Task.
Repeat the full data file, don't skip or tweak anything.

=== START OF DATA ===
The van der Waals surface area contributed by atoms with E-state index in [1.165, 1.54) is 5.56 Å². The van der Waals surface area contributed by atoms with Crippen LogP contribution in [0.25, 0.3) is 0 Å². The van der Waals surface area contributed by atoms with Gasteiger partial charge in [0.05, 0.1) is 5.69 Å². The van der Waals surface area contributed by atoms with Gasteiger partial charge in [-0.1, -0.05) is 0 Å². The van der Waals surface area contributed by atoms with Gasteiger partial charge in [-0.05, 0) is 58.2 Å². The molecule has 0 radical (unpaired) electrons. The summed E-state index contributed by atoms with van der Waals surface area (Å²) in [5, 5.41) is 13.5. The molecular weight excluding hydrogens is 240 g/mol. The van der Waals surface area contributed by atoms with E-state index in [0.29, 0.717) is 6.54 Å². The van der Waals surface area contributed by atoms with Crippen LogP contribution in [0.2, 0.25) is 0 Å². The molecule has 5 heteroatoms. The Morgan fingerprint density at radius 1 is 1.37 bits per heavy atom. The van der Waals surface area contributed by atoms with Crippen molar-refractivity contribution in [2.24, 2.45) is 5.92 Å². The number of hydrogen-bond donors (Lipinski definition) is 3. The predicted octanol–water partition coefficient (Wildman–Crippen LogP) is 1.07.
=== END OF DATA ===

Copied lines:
The van der Waals surface area contributed by atoms with E-state index in [1.165, 1.54) is 5.56 Å². The van der Waals surface area contributed by atoms with Crippen LogP contribution in [0.25, 0.3) is 0 Å². The van der Waals surface area contributed by atoms with Gasteiger partial charge in [0.05, 0.1) is 5.69 Å². The van der Waals surface area contributed by atoms with Gasteiger partial charge in [-0.1, -0.05) is 0 Å². The van der Waals surface area contributed by atoms with Gasteiger partial charge in [-0.05, 0) is 58.2 Å². The molecule has 0 radical (unpaired) electrons. The summed E-state index contributed by atoms with van der Waals surface area (Å²) in [5, 5.41) is 13.5. The molecular weight excluding hydrogens is 240 g/mol. The van der Waals surface area contributed by atoms with E-state index in [0.29, 0.717) is 6.54 Å². The van der Waals surface area contributed by atoms with Crippen LogP contribution in [0.2, 0.25) is 0 Å². The molecule has 5 heteroatoms. The Morgan fingerprint density at radius 1 is 1.37 bits per heavy atom. The van der Waals surface area contributed by atoms with Crippen molar-refractivity contribution in [2.24, 2.45) is 5.92 Å². The number of hydrogen-bond donors (Lipinski definition) is 3. The predicted octanol–water partition coefficient (Wildman–Crippen LogP) is 1.07.